are as reasonable, or logical, as possible"?

My task in these notes, however, is not to traverse big questions in the psychology or the logic of discovery, but to deal with matters of a perhaps more preliminary nature. By way of informal analysis, I have thus tried to make some useful suggestions about the identity and kinds of guesses, and to help clarify the standard sense of a word that is, at least in the literature of parapsychology, a very common noun.

Heywood, R. "Notes on Changing Mental Climates and Research into ESP". In J. R. Smythies (Ed.), Science and ESP. New York: Humanities Press, 1967, p. 56.
Roll, W. G., and Burdick, D. S. "Statistical Models for the Assessment of Verbal and Other ESP Responses". Journal A.S.P.R., Vol. 63, July, 1969, 287-302. Quotation from p. 299.
I do not wish to imply that all scientific hypotheses are guesses. It has become commonplace to observe that a solution to a problem sometimes comes as an intuition, a vision, or a revelation where from the first the problem-solver is sure that the answer he has thus "seen" is right -- at least in outline -- even though it must yet be subjected to empirical test (when, of course, it may prove to be wrong despite the certainty attending its conception). In such cases, presumably, we are still dealing with hypotheses, but not with guesses.
The word utterance is ambiguous in that it refers both to a sentence that I wrote or spoke at time t and to my writing or speaking it at t. It is the latter sense that is meant when I say that an utterance may constitute a guess.
I note that the points of these last two sentences have also been made by Richard Taylor in a context in which they are incidental to a most interesting discussion of deliberation. In Action and Purpose ( Englewood Cliffs, N.J.: Prentice-Hall, Inc., 1966), Taylor remarks that "speculation, inference, and even guesswork . . . all presuppose ignorance, in the absence of which they can only be shammed" (p. 174).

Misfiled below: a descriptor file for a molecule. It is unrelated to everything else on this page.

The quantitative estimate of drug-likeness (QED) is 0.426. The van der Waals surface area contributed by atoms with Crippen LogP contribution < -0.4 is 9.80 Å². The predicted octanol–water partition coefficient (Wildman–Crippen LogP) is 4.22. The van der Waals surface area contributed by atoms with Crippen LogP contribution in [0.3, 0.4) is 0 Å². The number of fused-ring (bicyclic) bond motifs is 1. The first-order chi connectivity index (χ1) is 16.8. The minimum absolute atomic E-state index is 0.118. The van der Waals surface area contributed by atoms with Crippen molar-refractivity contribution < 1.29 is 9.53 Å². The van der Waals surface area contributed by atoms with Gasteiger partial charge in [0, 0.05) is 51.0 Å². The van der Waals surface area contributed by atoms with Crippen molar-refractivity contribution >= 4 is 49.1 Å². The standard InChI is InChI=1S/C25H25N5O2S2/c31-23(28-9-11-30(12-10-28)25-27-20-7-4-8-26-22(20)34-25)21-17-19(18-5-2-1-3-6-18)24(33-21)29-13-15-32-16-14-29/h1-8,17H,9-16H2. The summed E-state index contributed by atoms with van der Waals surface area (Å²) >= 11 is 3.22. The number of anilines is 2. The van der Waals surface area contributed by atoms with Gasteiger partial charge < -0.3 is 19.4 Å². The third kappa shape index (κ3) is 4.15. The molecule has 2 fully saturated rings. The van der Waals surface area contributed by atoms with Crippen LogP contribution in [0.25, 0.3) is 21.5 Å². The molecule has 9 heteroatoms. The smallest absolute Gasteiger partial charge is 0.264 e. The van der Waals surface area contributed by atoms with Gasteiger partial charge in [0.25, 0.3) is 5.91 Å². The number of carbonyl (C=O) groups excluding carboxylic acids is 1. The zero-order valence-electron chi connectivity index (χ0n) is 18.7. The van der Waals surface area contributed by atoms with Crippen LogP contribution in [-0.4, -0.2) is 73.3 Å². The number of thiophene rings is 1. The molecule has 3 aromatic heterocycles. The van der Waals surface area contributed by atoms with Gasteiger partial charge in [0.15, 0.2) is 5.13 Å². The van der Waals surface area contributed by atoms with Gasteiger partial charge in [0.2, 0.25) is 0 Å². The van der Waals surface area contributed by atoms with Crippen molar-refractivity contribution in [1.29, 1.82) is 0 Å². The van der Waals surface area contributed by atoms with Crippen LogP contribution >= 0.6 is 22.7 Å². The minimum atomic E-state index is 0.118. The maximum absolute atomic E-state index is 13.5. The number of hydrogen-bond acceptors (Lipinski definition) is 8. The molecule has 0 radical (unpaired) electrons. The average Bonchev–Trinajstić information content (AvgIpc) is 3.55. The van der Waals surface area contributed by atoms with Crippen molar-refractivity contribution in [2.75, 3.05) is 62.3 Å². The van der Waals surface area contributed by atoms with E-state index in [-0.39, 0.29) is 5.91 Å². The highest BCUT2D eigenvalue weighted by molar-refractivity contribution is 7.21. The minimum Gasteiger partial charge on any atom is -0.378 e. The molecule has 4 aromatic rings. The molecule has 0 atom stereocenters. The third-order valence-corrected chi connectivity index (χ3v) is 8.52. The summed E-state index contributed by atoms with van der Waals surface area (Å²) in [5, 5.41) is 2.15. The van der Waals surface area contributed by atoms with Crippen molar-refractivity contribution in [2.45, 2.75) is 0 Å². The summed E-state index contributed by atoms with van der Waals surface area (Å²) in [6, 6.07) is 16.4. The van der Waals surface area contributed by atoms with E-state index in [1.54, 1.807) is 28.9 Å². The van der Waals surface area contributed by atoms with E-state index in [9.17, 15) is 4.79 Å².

Although not that he disbelieved it, which he may very well have done. Consider a situation where as a guesser I am presented with five possibilities only one of which will prove to be actual -- say the five represented by the symbols in a deck of Zener cards. In this situation, in the absence of evidence that would indicate which one of the five is actual, it is surely rational for me to disbelieve that the target is a star, for instance, even though I guess that it is.
Skinner, B. F. "Are Theories of Learning Necessary?" Psychological Review, Vol. 57, July, 1950, 193-216.
Eric Partridge, Origins: A Short Etymological Dictionary of Modern English ( New York: Macmillan, 2nd ed., 1959) contains the following entry: "guess (v, hence n): M[iddle] E[nglish] gessen: perh[aps] of Scan[dinavian] origin, but prob[ably] imm[ediately] from M[edieval] D[utch] gessen, var[iant] gissen: akin, ult[imately], to O[ld] N[orse] geta, to get . . ." (p. 270). And on p. 253 of this work, links are traced between get and the notions of finding, taking, stealing, grasping, and holding.
Ryle, G. Dilemmas. London: Cambridge University Press, 1954, p. 18.
I believe this result is consistent, however, with Ryle's point that "[g]uessers are neither reliable nor unreliable" ( 9, p. 18).
Hanson, N. R. Patterns of Discovery. London: Cambridge University Press, 1958, p. 200.
Polya, G. Mathematical Discovery. New York: John Wiley & Sons, 1965. (Vol. 2.), ch. 13.


Notes for this page

Add a new note
If you are trying to select text to create highlights or citations, remember that you must now click or tap on the first word, and then click or tap on the last word.
One moment ...
Default project is now your active project.
Project items

Items saved from this book

This book has been saved
Highlights (0)
Some of your highlights are legacy items.

Highlights saved before July 30, 2012 will not be displayed on their respective source pages.

You can easily re-create the highlights by opening the book page or article, selecting the text, and clicking “Highlight.”

Citations (0)
Some of your citations are legacy items.

Any citation created before July 30, 2012 will labeled as a “Cited page.” New citations will be saved as cited passages, pages or articles.

We also added the ability to view new citations from your projects or the book or article where you created them.

Notes (0)
Bookmarks (0)